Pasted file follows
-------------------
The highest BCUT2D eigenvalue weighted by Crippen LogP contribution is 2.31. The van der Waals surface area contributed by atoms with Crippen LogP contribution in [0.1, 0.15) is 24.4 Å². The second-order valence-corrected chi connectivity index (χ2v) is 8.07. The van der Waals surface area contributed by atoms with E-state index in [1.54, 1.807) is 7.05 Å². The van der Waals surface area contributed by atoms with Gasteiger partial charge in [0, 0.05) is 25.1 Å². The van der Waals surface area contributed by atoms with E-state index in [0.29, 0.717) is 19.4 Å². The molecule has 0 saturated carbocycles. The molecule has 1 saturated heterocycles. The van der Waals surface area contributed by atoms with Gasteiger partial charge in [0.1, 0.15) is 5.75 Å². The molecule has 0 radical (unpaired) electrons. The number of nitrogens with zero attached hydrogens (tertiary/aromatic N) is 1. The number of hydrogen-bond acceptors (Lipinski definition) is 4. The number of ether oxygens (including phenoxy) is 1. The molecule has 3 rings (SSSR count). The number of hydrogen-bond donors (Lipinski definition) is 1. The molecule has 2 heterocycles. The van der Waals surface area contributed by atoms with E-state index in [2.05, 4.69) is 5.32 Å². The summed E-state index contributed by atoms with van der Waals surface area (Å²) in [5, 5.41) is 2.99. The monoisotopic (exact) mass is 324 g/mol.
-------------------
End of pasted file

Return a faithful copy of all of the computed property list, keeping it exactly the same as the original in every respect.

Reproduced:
The highest BCUT2D eigenvalue weighted by Crippen LogP contribution is 2.31. The van der Waals surface area contributed by atoms with Crippen LogP contribution in [0.1, 0.15) is 24.4 Å². The second-order valence-corrected chi connectivity index (χ2v) is 8.07. The van der Waals surface area contributed by atoms with E-state index in [1.54, 1.807) is 7.05 Å². The van der Waals surface area contributed by atoms with Gasteiger partial charge in [0, 0.05) is 25.1 Å². The van der Waals surface area contributed by atoms with E-state index in [0.29, 0.717) is 19.4 Å². The molecule has 0 saturated carbocycles. The molecule has 1 saturated heterocycles. The van der Waals surface area contributed by atoms with Gasteiger partial charge in [0.1, 0.15) is 5.75 Å². The molecule has 0 radical (unpaired) electrons. The number of nitrogens with zero attached hydrogens (tertiary/aromatic N) is 1. The number of hydrogen-bond acceptors (Lipinski definition) is 4. The number of ether oxygens (including phenoxy) is 1. The molecule has 3 rings (SSSR count). The number of hydrogen-bond donors (Lipinski definition) is 1. The molecule has 2 heterocycles. The van der Waals surface area contributed by atoms with E-state index in [2.05, 4.69) is 5.32 Å². The summed E-state index contributed by atoms with van der Waals surface area (Å²) in [5, 5.41) is 2.99. The monoisotopic (exact) mass is 324 g/mol.